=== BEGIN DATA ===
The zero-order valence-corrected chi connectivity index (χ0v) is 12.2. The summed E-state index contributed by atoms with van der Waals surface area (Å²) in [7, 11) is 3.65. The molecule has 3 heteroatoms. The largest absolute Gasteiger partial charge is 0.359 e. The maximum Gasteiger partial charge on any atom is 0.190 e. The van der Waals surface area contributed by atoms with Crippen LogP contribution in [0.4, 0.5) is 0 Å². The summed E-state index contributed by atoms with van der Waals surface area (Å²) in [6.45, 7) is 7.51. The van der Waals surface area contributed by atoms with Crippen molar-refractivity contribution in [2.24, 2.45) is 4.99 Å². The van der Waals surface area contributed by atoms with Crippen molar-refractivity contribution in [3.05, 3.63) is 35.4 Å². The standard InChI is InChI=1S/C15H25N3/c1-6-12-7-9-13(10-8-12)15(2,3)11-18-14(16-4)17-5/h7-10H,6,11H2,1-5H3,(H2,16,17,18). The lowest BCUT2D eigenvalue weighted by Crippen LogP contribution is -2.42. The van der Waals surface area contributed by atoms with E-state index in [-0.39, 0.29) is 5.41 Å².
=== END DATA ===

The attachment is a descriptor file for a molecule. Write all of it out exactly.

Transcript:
The zero-order valence-corrected chi connectivity index (χ0v) is 12.2. The summed E-state index contributed by atoms with van der Waals surface area (Å²) in [7, 11) is 3.65. The molecule has 3 heteroatoms. The largest absolute Gasteiger partial charge is 0.359 e. The maximum Gasteiger partial charge on any atom is 0.190 e. The van der Waals surface area contributed by atoms with Crippen LogP contribution in [0.4, 0.5) is 0 Å². The summed E-state index contributed by atoms with van der Waals surface area (Å²) in [6.45, 7) is 7.51. The van der Waals surface area contributed by atoms with Crippen molar-refractivity contribution in [2.24, 2.45) is 4.99 Å². The van der Waals surface area contributed by atoms with Crippen molar-refractivity contribution in [3.05, 3.63) is 35.4 Å². The standard InChI is InChI=1S/C15H25N3/c1-6-12-7-9-13(10-8-12)15(2,3)11-18-14(16-4)17-5/h7-10H,6,11H2,1-5H3,(H2,16,17,18). The lowest BCUT2D eigenvalue weighted by Crippen LogP contribution is -2.42. The van der Waals surface area contributed by atoms with E-state index in [-0.39, 0.29) is 5.41 Å².